<Evaluation>

The memory elements of Examples 5 to 11 according to the first embodiment of the present invention were manufactured, using the insulating radical polymer, simply by the wet process, while the homogeneity of the film qualities being retained, and showed excellent switching properties. Whilst Example 8 was directed to the PTMA single-layered memory element, the on-off ratio of the memory was improved drastically from 101 times to 104 times at maximum, by stacking PEDOT:PSS and/or MEH-PPV as the electron injection transport polymer on PTMA, as in Examples 5 to 7 and 9 to 11. Further, as shown in Example 10, the switching characteristic also was indicated by the formation of the three-layered structure.

EXAMPLE 12 Synthesis of PTMA Homopolymer

According to the scheme (1) shown in the above chemical formula 4, PTMA homopolymer was synthesized. That is to say, after synthesizing a monomer (2) using reaction of 2,2,6,6-tetramethyl-4-hydroxypiperidine-1-oxyl (1) with methacrylate chloride, PTMA (3), as a homopolymer of the monomer (2), was obtained as a red powder through the anionic polymerization, using phenyl magnesium bromide as polymerization initiator. The molecular weight of the obtained PTMA was Mn=21,000 (Mw/Mn=1.2). And it was soluble in organic solvents such as THF, chloroform, ethyl lactate or the like. In the measurement of ESR, single-peaked spectrum was shown at around g=2.00, and thus it was confirmed that the radical had been introduced quantitatively as expected.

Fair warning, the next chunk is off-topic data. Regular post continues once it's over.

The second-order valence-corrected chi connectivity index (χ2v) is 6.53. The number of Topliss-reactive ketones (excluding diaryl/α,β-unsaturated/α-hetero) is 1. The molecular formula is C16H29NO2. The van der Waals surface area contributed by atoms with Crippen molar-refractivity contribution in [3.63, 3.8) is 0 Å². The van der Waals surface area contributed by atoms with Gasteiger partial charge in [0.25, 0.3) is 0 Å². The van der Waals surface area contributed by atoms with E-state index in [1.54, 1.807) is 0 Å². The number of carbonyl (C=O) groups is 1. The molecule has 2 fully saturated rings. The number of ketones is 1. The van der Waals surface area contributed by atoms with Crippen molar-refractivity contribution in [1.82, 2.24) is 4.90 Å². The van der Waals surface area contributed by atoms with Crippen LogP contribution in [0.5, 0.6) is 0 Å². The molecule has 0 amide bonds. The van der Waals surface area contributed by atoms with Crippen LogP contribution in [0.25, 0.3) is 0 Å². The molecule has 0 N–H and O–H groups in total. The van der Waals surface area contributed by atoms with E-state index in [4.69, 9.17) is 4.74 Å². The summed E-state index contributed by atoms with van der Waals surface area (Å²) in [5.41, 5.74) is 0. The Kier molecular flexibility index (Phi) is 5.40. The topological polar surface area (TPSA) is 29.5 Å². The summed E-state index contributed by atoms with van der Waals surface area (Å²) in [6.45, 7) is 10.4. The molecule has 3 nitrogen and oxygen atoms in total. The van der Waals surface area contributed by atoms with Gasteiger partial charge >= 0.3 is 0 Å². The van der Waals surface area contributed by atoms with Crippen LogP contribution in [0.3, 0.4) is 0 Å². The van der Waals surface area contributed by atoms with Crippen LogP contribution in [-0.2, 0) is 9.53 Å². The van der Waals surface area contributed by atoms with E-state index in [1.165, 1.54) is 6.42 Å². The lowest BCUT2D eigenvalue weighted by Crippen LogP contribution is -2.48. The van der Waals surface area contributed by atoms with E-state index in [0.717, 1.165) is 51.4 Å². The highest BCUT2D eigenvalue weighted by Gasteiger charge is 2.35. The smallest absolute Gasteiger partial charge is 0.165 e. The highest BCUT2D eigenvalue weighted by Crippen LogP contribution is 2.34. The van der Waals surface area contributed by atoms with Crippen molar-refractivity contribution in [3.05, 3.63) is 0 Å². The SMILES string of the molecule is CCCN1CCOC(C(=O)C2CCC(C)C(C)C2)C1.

EXAMPLE 13 Synthesis of CoPTMA Copolymer

The mixture of the monomer (2) synthesized by the method of Example 12 and methyl methacrylate (hereinafter referred to as MMA) as mixed in molar ratio of 30:70 was polymerized, using phenyl magnesium bromide as polymerization initiator. The molecular weight of the obtained CoPTMA was Mn=19,000 (Mw/Mn=1.3). Solubility and other properties were basically the same as PTMA homopolymer.

EXAMPLE 14 Manufacture of Memory Element Including the Intermediate Layer Composed of High-Dielectric Material

The memory element of the present Example has a laminated structure of Al/PTMA/CR-V/PTMA/Al having aluminum electrodes. In other words, it was of the structure comprising anode layer/switching layer/intermediate layer/switching layer/cathode layer.